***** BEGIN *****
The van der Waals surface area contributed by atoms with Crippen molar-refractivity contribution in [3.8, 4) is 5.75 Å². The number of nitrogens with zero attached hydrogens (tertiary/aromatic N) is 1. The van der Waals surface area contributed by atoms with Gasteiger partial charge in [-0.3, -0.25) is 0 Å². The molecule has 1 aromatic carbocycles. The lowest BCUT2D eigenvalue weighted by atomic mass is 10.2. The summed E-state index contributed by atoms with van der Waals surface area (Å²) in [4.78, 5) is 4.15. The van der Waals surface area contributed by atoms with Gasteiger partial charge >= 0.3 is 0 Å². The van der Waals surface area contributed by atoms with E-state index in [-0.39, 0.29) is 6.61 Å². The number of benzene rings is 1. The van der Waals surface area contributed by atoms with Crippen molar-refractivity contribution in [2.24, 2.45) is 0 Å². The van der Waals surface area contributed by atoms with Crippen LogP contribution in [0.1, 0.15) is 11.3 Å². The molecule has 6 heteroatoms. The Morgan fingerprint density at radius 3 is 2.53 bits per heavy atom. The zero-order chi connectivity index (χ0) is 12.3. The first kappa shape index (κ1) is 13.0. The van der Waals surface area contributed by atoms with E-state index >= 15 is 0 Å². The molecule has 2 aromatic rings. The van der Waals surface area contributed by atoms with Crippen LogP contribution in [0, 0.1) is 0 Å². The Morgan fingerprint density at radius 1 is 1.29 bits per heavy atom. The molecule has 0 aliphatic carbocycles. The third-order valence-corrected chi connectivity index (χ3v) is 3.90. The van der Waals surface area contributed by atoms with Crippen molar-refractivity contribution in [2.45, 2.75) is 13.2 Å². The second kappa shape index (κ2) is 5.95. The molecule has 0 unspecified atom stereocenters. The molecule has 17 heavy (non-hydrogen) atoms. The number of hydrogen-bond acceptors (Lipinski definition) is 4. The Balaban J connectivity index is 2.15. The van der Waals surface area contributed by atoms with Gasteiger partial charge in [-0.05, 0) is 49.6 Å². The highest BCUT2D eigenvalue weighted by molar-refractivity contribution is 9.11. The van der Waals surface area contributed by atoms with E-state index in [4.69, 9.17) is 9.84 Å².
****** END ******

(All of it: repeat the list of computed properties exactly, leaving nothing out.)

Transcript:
The van der Waals surface area contributed by atoms with Crippen molar-refractivity contribution in [3.8, 4) is 5.75 Å². The number of nitrogens with zero attached hydrogens (tertiary/aromatic N) is 1. The van der Waals surface area contributed by atoms with Gasteiger partial charge in [-0.3, -0.25) is 0 Å². The molecule has 1 aromatic carbocycles. The lowest BCUT2D eigenvalue weighted by atomic mass is 10.2. The summed E-state index contributed by atoms with van der Waals surface area (Å²) in [4.78, 5) is 4.15. The van der Waals surface area contributed by atoms with Gasteiger partial charge >= 0.3 is 0 Å². The van der Waals surface area contributed by atoms with E-state index in [-0.39, 0.29) is 6.61 Å². The number of benzene rings is 1. The van der Waals surface area contributed by atoms with Crippen molar-refractivity contribution in [2.24, 2.45) is 0 Å². The van der Waals surface area contributed by atoms with Crippen LogP contribution in [0.1, 0.15) is 11.3 Å². The molecule has 6 heteroatoms. The Morgan fingerprint density at radius 3 is 2.53 bits per heavy atom. The zero-order chi connectivity index (χ0) is 12.3. The first kappa shape index (κ1) is 13.0. The van der Waals surface area contributed by atoms with E-state index >= 15 is 0 Å². The molecule has 2 aromatic rings. The van der Waals surface area contributed by atoms with Crippen LogP contribution in [0, 0.1) is 0 Å². The Morgan fingerprint density at radius 1 is 1.29 bits per heavy atom. The molecule has 0 aliphatic carbocycles. The third-order valence-corrected chi connectivity index (χ3v) is 3.90. The van der Waals surface area contributed by atoms with Crippen molar-refractivity contribution in [2.45, 2.75) is 13.2 Å². The second kappa shape index (κ2) is 5.95. The molecule has 0 unspecified atom stereocenters. The molecule has 17 heavy (non-hydrogen) atoms. The number of hydrogen-bond acceptors (Lipinski definition) is 4. The Balaban J connectivity index is 2.15. The van der Waals surface area contributed by atoms with Gasteiger partial charge in [-0.05, 0) is 49.6 Å². The highest BCUT2D eigenvalue weighted by molar-refractivity contribution is 9.11. The van der Waals surface area contributed by atoms with E-state index in [4.69, 9.17) is 9.84 Å².